This story is about the new Under-8 World Champion, Aren Emrikian, and Under-10 Silver Medalist, Arthur Xu. It is about how they trained to achieve their goals, and how all motivated, ambitious chess players (and their parents) can use the same strategies to achieve their goals as well.
Mesgen Amanov is the founder and owner of improvemychess.com, and in his first article for US Chess, he describes his process in training his super star young students.
Figuring out what your opponent “generally plays” is the easy part; what really matters is figuring out what your opponent will play against you. The problem is this: Your opponent might not play what he or she “generally plays.” Why? Because, he or she also analyzed your games, and, perhaps, found your weaknesses and cracks in your openings. Knowing this, it is important that you know what information your opponent can find about you online. Make sure you know your weaknesses! For example, if you have a game online that showcases inaccuracy in the opening that you played, your opponent might want to repeat that same opening in the hopes that this inaccuracy will happen again. As you can see, knowing what is available on you can help you predict what your opponent might play. (Of course, this scenario only works in your favor if you have an improvement over your previous inaccuracy!)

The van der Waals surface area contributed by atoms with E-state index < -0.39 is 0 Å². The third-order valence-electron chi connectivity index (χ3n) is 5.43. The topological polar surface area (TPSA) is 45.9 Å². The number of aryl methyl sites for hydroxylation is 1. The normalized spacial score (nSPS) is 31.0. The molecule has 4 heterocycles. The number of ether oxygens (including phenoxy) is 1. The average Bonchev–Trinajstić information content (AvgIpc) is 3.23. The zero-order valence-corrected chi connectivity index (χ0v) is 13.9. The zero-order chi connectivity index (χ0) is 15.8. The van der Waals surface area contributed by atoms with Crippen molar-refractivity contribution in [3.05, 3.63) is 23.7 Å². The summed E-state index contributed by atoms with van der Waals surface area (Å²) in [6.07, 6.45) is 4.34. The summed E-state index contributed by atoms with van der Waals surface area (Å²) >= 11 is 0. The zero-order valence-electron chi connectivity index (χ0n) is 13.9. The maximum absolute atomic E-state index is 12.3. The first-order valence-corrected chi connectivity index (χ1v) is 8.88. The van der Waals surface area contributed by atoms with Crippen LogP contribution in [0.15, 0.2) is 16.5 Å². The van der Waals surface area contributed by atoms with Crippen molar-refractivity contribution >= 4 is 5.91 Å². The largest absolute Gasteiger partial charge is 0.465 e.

Listen to an interview with Mesgen on Ben Johnson’s Perpetual Podcast, and watch Amanov’s most recent video promotion below:
The Judges Sound Off
This article includes excellent advice to young players (and parents) who aspire to becoming a chess master or higher. GM Amanov shares how he taught two of the world’s best U8 and U10 juniors from when they were 5 years old. While having a coach is an advantage, much of his advice applies to any kid, even those without formal coaching.- Michael “f-pawn” Aigner
It is nice to get a coaches perspective on training youngsters for the World Youth Cadet Championship. I think we forget the stress and anticipation a coach undergoes when his or her star player is at battle. I love that the author provides his training recipe for coaching an 8 year old. The author supplies a list of instructional chess books he recommends and includes a guide for what level player. I have never seen his www.improvemychess.com website, but after reading the article, I will check it out. I especially enjoyed GM Amanov’s keys to success: making sure you find out what weaknesses your opponent can research on your play and the importance of parent support.- Jennifer Vallens
GM Amanov must be the most passionate and enthusiastic teacher in the game. His love and
dedication to his students and seeing them fulfill their goals is unmatched. His passion is visible in this
piece and you couldn’t help but feel pulled into the games.- Dan Schultz